"The smaller physical footprint and lower energy requirements would make a clandestine laser facility more difficult to detect," said Jim Walsh, a research associate at MIT's Security Studies Program.
But Olli Heinonen, a former U.N. chief nuclear inspector, played down concerns that embarking on laser enrichment in the United States would cause the technology to spread elsewhere.
"Technology holders have been fairly good in recent years in protecting their secrets. Proliferation mainly took in place in the 1970s and 1980s due to poor export controls and legislation," said Heinonen, now at Harvard University's Belfer Center for Science and International Affairs.
His former employer, the International Atomic Energy Agency (IAEA), has tried in vain to get more information about a 2010 statement by Iranian President Mahmoud Ahmadinejad that Tehran "possessed" laser enrichment technology but would not use it.
"Iran had its own laser program, and they have got a good understanding about the process," Heinonen said, referring to methods used before the GLE's newer technology.
GROWING NUCLEAR FUEL MARKET
But laser enrichment is more difficult to master than centrifuges and the equipment used in Iran's research has been dismantled and placed in storage under IAEA monitoring, said the International Institute for Strategic Studies (IISS) think tank.
"Based on the IAEA assessment it appears unlikely that Iran's laser enrichment program represents a serious proliferation threat," IISS said in a 2011 report.
Centrifuges increase the ratio of the fissile isotope U-235 by spinning at supersonic speed, enriching up to 5 percent for power plants and 90 percent concentration for bombs.
Laser beams can also separate uranium isotopes, but MIT's Kemp said the technology had been pursued unsuccessfully for decades. "Indeed we do not yet know whether" the technique to be used by GLE will work or not, he added.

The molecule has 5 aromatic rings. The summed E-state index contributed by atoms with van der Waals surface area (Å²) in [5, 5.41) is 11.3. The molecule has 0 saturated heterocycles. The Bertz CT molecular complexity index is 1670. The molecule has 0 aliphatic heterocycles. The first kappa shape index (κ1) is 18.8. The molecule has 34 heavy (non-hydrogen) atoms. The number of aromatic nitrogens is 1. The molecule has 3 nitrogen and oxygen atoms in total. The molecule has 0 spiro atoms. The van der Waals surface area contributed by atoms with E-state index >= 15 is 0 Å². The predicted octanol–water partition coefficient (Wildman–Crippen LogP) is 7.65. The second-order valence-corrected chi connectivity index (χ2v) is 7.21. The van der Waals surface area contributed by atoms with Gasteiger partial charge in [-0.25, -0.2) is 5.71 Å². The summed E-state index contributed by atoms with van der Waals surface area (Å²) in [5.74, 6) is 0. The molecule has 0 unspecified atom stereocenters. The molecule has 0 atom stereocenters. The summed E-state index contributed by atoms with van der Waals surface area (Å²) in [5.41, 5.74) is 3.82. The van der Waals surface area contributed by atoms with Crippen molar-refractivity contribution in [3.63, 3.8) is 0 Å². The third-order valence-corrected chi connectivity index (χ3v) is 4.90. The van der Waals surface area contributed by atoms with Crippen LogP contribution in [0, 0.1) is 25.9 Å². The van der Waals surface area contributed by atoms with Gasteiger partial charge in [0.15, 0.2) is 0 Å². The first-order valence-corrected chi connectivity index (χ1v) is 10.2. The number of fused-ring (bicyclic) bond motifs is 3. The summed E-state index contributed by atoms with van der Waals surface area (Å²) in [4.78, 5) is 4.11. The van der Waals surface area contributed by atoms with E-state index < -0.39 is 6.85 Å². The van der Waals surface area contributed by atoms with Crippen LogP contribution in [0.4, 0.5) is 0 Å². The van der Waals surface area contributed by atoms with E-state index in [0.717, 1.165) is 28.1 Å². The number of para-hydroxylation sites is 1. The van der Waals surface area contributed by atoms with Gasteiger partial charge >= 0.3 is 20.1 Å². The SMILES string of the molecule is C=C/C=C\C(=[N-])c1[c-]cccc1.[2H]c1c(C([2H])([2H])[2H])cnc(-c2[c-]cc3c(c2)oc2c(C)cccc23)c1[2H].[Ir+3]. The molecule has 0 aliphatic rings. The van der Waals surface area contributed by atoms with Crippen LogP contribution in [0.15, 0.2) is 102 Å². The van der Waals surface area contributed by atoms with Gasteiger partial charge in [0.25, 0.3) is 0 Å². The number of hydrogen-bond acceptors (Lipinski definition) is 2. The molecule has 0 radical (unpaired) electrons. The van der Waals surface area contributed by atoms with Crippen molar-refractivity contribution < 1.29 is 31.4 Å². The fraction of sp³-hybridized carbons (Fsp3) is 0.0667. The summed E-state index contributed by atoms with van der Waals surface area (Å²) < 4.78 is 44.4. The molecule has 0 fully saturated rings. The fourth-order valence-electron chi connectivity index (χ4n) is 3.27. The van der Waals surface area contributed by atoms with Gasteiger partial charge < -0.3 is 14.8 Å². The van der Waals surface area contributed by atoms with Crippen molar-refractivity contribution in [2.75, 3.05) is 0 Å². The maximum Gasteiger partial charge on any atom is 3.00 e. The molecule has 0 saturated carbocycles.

Laser enrichment could produce half the refined uranium the United States needs each year for its nuclear reactors, according to the U.S. Energy Information Administration.
General Electric plans to build the first plant on its campus in North Carolina, but it said a "commercialization decision", based on several factors, must still be made.
It would use lasers conceived by Australia-based Silex Systems Ltd and developed by experts of GLE, the GE-Hitachi partnership in which Cameco Corp., the world's largest uranium producer, also holds a 24 percent stake.
Silex said on its web site that the uranium enrichment market was expected to grow to $20 billion by 2030 from $6 billion now, highlighting the technology's commercial potential.
It said the method its scientists invented in the 1990s had several advantages over other ways to refine uranium: higher efficiency, lower operating costs and less capital expenditure.
But Tom Clements of the Alliance for Nuclear Accountability, a non-governmental U.S.-based group, said such advantages also held nuclear proliferation risks.
The NRC's approval of the license without a specific proliferation assessment "may well be a green light for the eventual spread of what could be a dangerous technology which has nuclear weapons applications," Clements said.
(Additional reporting by Roberta Rampton in Washington; Editing by Mark Heinrich)